As we all know, NASA plans to extend human presence across the solar system, including the Moon and Mars. To do that, it needs to shorten the time it would take for us to get there and our support capabilities in a broad spectrum of associated activities.
NASA’s Solar Electric Propulsion (SEP) project is developing critical technologies that will enable us to extend the scope of new exploration and scientific missions while planning to support a wide variety of next-generation journeys to destinations in deep space.
Energized by the electric power from on-board solar arrays, the electrically propelled system will use 10 times less propellant than a comparable, conventional chemical propulsion system, (such as those used to fly the space shuttles into orbit), while retaining the capability to boost robotic and crewed missions well beyond low-Earth orbit; sending exploration spacecraft to distant destinations; and ferrying cargo to and from points of interest.
As you can imagine, this will also assist in laying the groundwork for future missions or resupplying those already underway.
NASA’s Glenn Research Center in Cleveland is the place leading the Solar Electric Propulsion project, and within the next decade, they hope to demonstrate a model ready for system-level flight.
Technologies currently under development include advanced solar arrays, high-voltage power management and distribution, power processing units, high-power Hall thrusters and spaceflight diagnostics for measuring system performance.
Under the guidance of NASA’s Game Changing Development Program, the SEP project has developed large, flexible, radiation-resistant solar arrays that can be stowed into small, lightweight, more cost-effective packages for launch. After launch, the arrays unfurl, capturing solar energy to provide the electrical power required to enable high-powered propulsion. (You will have seen similar principles employed in recent sci-fi films).
In the case of solar electric-propelled craft, large solar cell arrays convert sunlight to electrical power. The SEP project worked with ATK Space Systems Inc. and Deployable Space Systems Inc., both of Goleta, California, to build and test two solar array designs: one that folds out like a handheld fan (ATK MegaFlex) and another that rolls out like a window shade (DSS Mega-ROSA). Both use lightweight, durable structures and flexible blanket technology and can operate for long periods in Earth orbit or passing through the punishing Van Allen radiation belts.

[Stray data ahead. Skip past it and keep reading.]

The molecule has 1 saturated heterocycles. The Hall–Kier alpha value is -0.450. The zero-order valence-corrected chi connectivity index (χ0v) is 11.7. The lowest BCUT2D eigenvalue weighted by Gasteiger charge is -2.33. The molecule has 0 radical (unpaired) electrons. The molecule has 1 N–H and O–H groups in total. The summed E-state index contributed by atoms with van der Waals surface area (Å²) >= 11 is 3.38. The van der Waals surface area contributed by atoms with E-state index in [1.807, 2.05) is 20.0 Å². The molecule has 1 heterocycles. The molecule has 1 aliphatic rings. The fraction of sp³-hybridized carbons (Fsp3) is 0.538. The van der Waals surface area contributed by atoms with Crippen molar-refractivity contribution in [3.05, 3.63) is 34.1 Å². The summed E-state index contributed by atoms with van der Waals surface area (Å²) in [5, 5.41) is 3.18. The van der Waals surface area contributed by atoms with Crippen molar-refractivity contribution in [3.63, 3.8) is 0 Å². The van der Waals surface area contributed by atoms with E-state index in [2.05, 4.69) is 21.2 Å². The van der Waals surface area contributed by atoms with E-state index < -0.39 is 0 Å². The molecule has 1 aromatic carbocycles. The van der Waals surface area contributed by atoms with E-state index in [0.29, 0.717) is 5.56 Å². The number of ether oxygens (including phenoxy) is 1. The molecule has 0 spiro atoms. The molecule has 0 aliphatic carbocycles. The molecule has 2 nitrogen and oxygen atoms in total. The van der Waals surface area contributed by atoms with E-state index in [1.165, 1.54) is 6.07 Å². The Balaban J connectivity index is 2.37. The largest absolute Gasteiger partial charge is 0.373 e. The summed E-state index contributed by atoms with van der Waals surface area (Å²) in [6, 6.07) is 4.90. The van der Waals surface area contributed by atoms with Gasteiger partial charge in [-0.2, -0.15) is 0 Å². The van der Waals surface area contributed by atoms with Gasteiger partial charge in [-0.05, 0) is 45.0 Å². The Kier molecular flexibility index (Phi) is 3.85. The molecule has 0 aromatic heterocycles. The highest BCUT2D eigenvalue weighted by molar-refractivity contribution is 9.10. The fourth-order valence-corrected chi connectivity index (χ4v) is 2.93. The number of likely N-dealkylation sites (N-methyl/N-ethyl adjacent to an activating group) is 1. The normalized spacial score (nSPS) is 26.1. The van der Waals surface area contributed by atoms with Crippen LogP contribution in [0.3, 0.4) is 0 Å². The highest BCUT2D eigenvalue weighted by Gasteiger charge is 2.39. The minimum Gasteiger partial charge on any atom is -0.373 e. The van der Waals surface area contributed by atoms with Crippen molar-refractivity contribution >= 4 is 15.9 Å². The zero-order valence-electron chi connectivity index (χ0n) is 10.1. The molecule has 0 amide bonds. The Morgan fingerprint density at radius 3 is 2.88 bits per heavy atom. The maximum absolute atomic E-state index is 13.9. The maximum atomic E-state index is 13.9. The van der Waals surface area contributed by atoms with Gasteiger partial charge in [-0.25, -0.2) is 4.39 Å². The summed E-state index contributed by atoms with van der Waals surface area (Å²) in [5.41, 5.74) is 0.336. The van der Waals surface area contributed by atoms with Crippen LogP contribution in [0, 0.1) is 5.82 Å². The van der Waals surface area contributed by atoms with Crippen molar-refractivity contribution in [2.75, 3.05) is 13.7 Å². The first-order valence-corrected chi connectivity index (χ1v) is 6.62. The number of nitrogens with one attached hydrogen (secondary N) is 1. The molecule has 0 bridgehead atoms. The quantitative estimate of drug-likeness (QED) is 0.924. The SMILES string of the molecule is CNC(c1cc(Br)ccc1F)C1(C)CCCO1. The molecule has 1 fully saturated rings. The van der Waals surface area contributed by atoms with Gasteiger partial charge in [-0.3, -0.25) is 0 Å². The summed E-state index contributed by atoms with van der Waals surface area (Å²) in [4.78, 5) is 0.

With SEP technology, energy is fed into exceptionally fuel-efficient thrusters to provide gentle but nonstop thrust throughout the mission. The SEP project uses electrostatic Hall thrusters with advanced magnetic shielding, doing away with conventional chemical propellant delivered by a traditional rocket engine.
The thruster generates and traps electrons in a magnetic field. Once trapped, they are used to ionize the onboard propellant – in this case, inert xenon gas – into an exhaust plume of plasma capable of accelerating the spacecraft forward. Several Hall thrusters can be combined to increase power. A system able to accelerate xenon ions to more than 65,000 mph will provide enough force over time to move cargo and perform orbital transfers.
In 2015, researchers successfully tested a12.5-kilowatt (kW) Hall thruster that employs magnetic shielding, enabling it to operate continuously for years on end. Such a capacity is vital to deep-space exploration missions. In 2016, NASA contracted for a flight-capable SEP system, including a power processing unit; a Hall thruster; and a xenon flow controller that can demonstrate the viability of said technology during spaceflight and ultimately be used on operational vehicles to achieve NASA’s mission in space.
The Solar Electric Propulsion project will demonstrate key technologies necessary for robotic and human exploration-class solar transportation systems as well as highly efficient orbit transfer capabilities. The first element of NASA’s Lunar Orbital Platform-Gateway will demonstrate the use of advanced, high-power SEP to maintain the gateway’s position and move it through orbits.
I don’t know about you, but after the Moon Missions ended over four decades ago, I felt the human race – who were making great strides into the great unknown – has been treading water . . . cosmologically speaking, ever since. It’s about time we witnessed something special, something that will help us take a step in the right direction toward future exploration and colonization.